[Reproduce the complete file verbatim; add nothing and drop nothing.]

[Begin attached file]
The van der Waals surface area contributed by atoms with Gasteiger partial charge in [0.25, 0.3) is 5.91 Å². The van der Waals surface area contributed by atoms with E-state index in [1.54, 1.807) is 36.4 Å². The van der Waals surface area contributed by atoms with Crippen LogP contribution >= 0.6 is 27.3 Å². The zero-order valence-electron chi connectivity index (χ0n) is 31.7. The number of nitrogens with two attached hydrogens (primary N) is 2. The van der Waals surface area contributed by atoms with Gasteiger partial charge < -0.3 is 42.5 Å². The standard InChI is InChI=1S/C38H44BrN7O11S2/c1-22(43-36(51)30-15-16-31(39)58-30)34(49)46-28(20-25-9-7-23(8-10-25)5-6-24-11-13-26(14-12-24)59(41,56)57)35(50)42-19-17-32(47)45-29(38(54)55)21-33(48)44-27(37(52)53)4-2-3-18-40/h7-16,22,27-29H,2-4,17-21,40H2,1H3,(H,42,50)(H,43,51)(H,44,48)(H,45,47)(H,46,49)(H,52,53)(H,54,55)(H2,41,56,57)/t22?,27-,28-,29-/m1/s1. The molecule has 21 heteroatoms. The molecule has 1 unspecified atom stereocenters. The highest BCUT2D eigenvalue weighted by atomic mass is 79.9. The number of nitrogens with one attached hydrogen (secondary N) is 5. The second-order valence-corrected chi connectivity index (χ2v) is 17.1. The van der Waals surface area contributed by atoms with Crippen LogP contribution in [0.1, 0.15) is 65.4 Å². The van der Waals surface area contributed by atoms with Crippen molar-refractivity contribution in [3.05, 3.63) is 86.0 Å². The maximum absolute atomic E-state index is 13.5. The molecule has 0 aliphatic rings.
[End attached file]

The van der Waals surface area contributed by atoms with Gasteiger partial charge in [0.25, 0.3) is 5.91 Å². The van der Waals surface area contributed by atoms with E-state index in [1.54, 1.807) is 36.4 Å². The van der Waals surface area contributed by atoms with Crippen LogP contribution >= 0.6 is 27.3 Å². The zero-order valence-electron chi connectivity index (χ0n) is 31.7. The number of nitrogens with two attached hydrogens (primary N) is 2. The van der Waals surface area contributed by atoms with Gasteiger partial charge < -0.3 is 42.5 Å². The standard InChI is InChI=1S/C38H44BrN7O11S2/c1-22(43-36(51)30-15-16-31(39)58-30)34(49)46-28(20-25-9-7-23(8-10-25)5-6-24-11-13-26(14-12-24)59(41,56)57)35(50)42-19-17-32(47)45-29(38(54)55)21-33(48)44-27(37(52)53)4-2-3-18-40/h7-16,22,27-29H,2-4,17-21,40H2,1H3,(H,42,50)(H,43,51)(H,44,48)(H,45,47)(H,46,49)(H,52,53)(H,54,55)(H2,41,56,57)/t22?,27-,28-,29-/m1/s1. The molecule has 21 heteroatoms. The molecule has 1 unspecified atom stereocenters. The highest BCUT2D eigenvalue weighted by atomic mass is 79.9. The number of nitrogens with one attached hydrogen (secondary N) is 5. The second-order valence-corrected chi connectivity index (χ2v) is 17.1. The van der Waals surface area contributed by atoms with Crippen LogP contribution in [0.1, 0.15) is 65.4 Å². The van der Waals surface area contributed by atoms with Crippen molar-refractivity contribution in [3.05, 3.63) is 86.0 Å². The maximum absolute atomic E-state index is 13.5. The molecule has 0 aliphatic rings.